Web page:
Wednesday, January 8, 2014


ROME's Colosseum originally was ablaze with vivid colors and racy graffiti, according to stunning new evidence revealed during much-needed restoration work.

Long regarded as a building clad only in white marble punctuated with red plaster tiles, the 2,000-year-old Flavian Amphitheater in fact featured richly ornamented with art frescoes, vulgar sex scenes and generations of graffiti in niches and galleries.

"They've uncovered complex decorations, floral patterns in polychromatic glory, including azure, ochre, pink and green. We never expected to find such multi-hued decorations, a veritable riot of color," said Colosseum superintendent Rossella Rea.

There were blocks of red and black travertine stone and sections of azurite in the plasterwork, which on the vault probably depicted a skyscape or seascape.

Some peculiar images have come to light, including two apotropaic phalluses – probably dating from after the fire in 217 AD – which were supposed to ward off bad luck.

There are also graffiti messages in praise of the gladiators and their exploits featuring palm fronds, wreaths, sword points and arrows.

The colorful decoration was found in a mid-level tier of the arena, which is undergoing a $26.6 million cleaning and restoration.

The frescoes were found in a corridor currently closed to the public while archaeologists were working to restore an area between the second and third floor of the Colosseum, which has fallen into disrepair in recent years.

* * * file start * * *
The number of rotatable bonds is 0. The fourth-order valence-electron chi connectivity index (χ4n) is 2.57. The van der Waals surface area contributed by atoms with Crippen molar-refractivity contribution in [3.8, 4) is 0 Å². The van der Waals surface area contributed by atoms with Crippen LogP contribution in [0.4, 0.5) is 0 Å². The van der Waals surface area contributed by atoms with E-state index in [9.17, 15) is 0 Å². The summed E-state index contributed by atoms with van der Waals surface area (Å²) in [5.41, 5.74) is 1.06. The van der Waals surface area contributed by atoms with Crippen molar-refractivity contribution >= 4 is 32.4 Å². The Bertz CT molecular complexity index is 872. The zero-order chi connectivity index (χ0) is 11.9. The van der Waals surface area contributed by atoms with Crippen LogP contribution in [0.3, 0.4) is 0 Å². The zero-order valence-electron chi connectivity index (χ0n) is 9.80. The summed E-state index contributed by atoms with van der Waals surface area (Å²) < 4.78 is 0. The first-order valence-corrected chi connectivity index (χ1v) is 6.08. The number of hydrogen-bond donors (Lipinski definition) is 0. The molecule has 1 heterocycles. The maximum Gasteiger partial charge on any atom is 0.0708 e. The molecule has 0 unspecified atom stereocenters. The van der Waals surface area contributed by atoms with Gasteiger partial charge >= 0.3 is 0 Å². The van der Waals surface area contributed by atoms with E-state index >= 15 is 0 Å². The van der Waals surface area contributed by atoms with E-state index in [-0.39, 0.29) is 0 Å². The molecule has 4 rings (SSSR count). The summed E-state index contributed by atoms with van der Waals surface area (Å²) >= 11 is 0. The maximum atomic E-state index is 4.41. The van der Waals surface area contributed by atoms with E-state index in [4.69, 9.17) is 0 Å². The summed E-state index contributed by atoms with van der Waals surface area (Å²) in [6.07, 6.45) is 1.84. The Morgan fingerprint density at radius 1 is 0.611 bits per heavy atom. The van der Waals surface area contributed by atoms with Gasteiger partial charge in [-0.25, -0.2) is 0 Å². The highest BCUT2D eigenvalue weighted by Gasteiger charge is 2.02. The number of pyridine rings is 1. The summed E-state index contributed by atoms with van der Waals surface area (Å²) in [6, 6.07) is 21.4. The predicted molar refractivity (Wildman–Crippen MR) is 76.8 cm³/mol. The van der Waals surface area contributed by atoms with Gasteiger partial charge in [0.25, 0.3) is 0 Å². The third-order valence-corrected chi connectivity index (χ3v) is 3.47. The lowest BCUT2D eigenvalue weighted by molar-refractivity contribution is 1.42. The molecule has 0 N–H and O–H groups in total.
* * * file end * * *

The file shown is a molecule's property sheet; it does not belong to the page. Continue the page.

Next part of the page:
"We have also found graffiti dating back to the 17th century as well as the signatures of spectators and foreign visitors" who had come to watch the Colosseum's famed gladiatorial contests and mock sea battles, Rea said.

"We hope to be able to find other traces in this corridor but that depends on the funds available to continue with the restoration," she added.

The frescoes are located in an area covering several square feet in a corridor which is around sixty metres long, Rea said.

The Colosseum, which was completed in 80 AD by the Roman emperor Titus and is now one of the most visited sites in the world, is in a pitiful state.

Bits of stone, blackened by pollution, have fallen off in previous years, and some experts have voiced concern that the foundations are sinking, giving the amphitheatre a lean.

The number of visitors to the Colosseum, which measures 188 metres (620 feet) by 156 metres and is 48.5 metres high, has increased from a million to around six million a year over the past decade thanks mainly to the blockbuster film "Gladiator".

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